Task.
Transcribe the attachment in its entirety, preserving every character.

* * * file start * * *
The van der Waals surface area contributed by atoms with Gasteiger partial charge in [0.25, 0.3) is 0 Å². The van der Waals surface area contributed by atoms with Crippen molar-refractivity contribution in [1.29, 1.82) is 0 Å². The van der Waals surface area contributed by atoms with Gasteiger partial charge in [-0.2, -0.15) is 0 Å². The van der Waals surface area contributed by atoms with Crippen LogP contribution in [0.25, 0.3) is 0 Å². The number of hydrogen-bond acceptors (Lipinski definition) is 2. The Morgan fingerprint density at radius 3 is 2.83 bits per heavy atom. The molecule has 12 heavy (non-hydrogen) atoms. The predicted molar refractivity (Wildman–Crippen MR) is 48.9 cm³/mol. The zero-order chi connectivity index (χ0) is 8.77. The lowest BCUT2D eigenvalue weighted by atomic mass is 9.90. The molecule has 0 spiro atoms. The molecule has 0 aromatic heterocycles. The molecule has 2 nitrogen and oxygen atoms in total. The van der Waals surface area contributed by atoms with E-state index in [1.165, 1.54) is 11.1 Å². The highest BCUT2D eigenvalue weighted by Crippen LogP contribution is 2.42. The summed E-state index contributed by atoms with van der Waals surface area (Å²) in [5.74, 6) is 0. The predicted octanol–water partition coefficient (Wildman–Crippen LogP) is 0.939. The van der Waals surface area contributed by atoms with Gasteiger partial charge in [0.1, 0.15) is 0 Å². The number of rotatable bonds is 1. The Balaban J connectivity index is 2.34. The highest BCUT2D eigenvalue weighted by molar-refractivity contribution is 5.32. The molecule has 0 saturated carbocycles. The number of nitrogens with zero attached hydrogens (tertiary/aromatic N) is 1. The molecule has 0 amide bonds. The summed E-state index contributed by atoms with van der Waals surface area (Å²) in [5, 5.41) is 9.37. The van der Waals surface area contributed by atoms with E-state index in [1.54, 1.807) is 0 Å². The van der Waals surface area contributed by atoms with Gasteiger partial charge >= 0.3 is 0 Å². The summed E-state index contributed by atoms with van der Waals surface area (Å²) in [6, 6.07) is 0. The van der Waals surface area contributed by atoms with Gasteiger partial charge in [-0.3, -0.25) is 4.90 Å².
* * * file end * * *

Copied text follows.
The van der Waals surface area contributed by atoms with Gasteiger partial charge in [0.25, 0.3) is 0 Å². The van der Waals surface area contributed by atoms with Crippen molar-refractivity contribution in [1.29, 1.82) is 0 Å². The van der Waals surface area contributed by atoms with Gasteiger partial charge in [-0.2, -0.15) is 0 Å². The van der Waals surface area contributed by atoms with Crippen LogP contribution in [0.25, 0.3) is 0 Å². The number of hydrogen-bond acceptors (Lipinski definition) is 2. The Morgan fingerprint density at radius 3 is 2.83 bits per heavy atom. The molecule has 12 heavy (non-hydrogen) atoms. The predicted molar refractivity (Wildman–Crippen MR) is 48.9 cm³/mol. The zero-order chi connectivity index (χ0) is 8.77. The lowest BCUT2D eigenvalue weighted by atomic mass is 9.90. The molecule has 0 spiro atoms. The molecule has 0 aromatic heterocycles. The molecule has 2 nitrogen and oxygen atoms in total. The van der Waals surface area contributed by atoms with E-state index in [1.165, 1.54) is 11.1 Å². The highest BCUT2D eigenvalue weighted by Crippen LogP contribution is 2.42. The summed E-state index contributed by atoms with van der Waals surface area (Å²) in [5.74, 6) is 0. The predicted octanol–water partition coefficient (Wildman–Crippen LogP) is 0.939. The van der Waals surface area contributed by atoms with Gasteiger partial charge in [0.1, 0.15) is 0 Å². The number of rotatable bonds is 1. The Balaban J connectivity index is 2.34. The highest BCUT2D eigenvalue weighted by molar-refractivity contribution is 5.32. The molecule has 0 saturated carbocycles. The number of nitrogens with zero attached hydrogens (tertiary/aromatic N) is 1. The molecule has 0 amide bonds. The summed E-state index contributed by atoms with van der Waals surface area (Å²) in [5, 5.41) is 9.37. The van der Waals surface area contributed by atoms with E-state index in [1.54, 1.807) is 0 Å². The van der Waals surface area contributed by atoms with Gasteiger partial charge >= 0.3 is 0 Å². The summed E-state index contributed by atoms with van der Waals surface area (Å²) in [6, 6.07) is 0. The van der Waals surface area contributed by atoms with Gasteiger partial charge in [-0.3, -0.25) is 4.90 Å².